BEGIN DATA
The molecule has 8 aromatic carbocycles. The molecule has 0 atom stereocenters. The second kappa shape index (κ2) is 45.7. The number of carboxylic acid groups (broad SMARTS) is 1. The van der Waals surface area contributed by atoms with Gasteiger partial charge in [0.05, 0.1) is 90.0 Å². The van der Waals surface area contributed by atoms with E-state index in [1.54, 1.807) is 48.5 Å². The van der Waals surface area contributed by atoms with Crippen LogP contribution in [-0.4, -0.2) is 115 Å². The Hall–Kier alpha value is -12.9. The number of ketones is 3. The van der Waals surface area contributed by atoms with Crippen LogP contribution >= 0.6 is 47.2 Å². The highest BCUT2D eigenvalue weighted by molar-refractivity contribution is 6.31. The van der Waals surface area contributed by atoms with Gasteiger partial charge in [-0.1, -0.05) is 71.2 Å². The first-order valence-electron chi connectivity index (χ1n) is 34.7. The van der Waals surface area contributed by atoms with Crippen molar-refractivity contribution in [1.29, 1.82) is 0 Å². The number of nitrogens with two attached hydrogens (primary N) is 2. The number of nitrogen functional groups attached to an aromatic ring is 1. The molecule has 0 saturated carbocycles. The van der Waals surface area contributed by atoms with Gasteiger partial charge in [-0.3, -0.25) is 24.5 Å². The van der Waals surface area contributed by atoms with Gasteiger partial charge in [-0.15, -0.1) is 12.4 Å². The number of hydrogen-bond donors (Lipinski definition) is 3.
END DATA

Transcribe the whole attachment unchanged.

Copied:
The molecule has 8 aromatic carbocycles. The molecule has 0 atom stereocenters. The second kappa shape index (κ2) is 45.7. The number of carboxylic acid groups (broad SMARTS) is 1. The van der Waals surface area contributed by atoms with Gasteiger partial charge in [0.05, 0.1) is 90.0 Å². The van der Waals surface area contributed by atoms with E-state index in [1.54, 1.807) is 48.5 Å². The van der Waals surface area contributed by atoms with Crippen LogP contribution in [-0.4, -0.2) is 115 Å². The Hall–Kier alpha value is -12.9. The number of ketones is 3. The van der Waals surface area contributed by atoms with Crippen LogP contribution >= 0.6 is 47.2 Å². The highest BCUT2D eigenvalue weighted by molar-refractivity contribution is 6.31. The van der Waals surface area contributed by atoms with Gasteiger partial charge in [-0.1, -0.05) is 71.2 Å². The first-order valence-electron chi connectivity index (χ1n) is 34.7. The van der Waals surface area contributed by atoms with Crippen molar-refractivity contribution in [1.29, 1.82) is 0 Å². The number of nitrogens with two attached hydrogens (primary N) is 2. The number of nitrogen functional groups attached to an aromatic ring is 1. The molecule has 0 saturated carbocycles. The van der Waals surface area contributed by atoms with Gasteiger partial charge in [-0.3, -0.25) is 24.5 Å². The van der Waals surface area contributed by atoms with Gasteiger partial charge in [-0.15, -0.1) is 12.4 Å². The number of hydrogen-bond donors (Lipinski definition) is 3.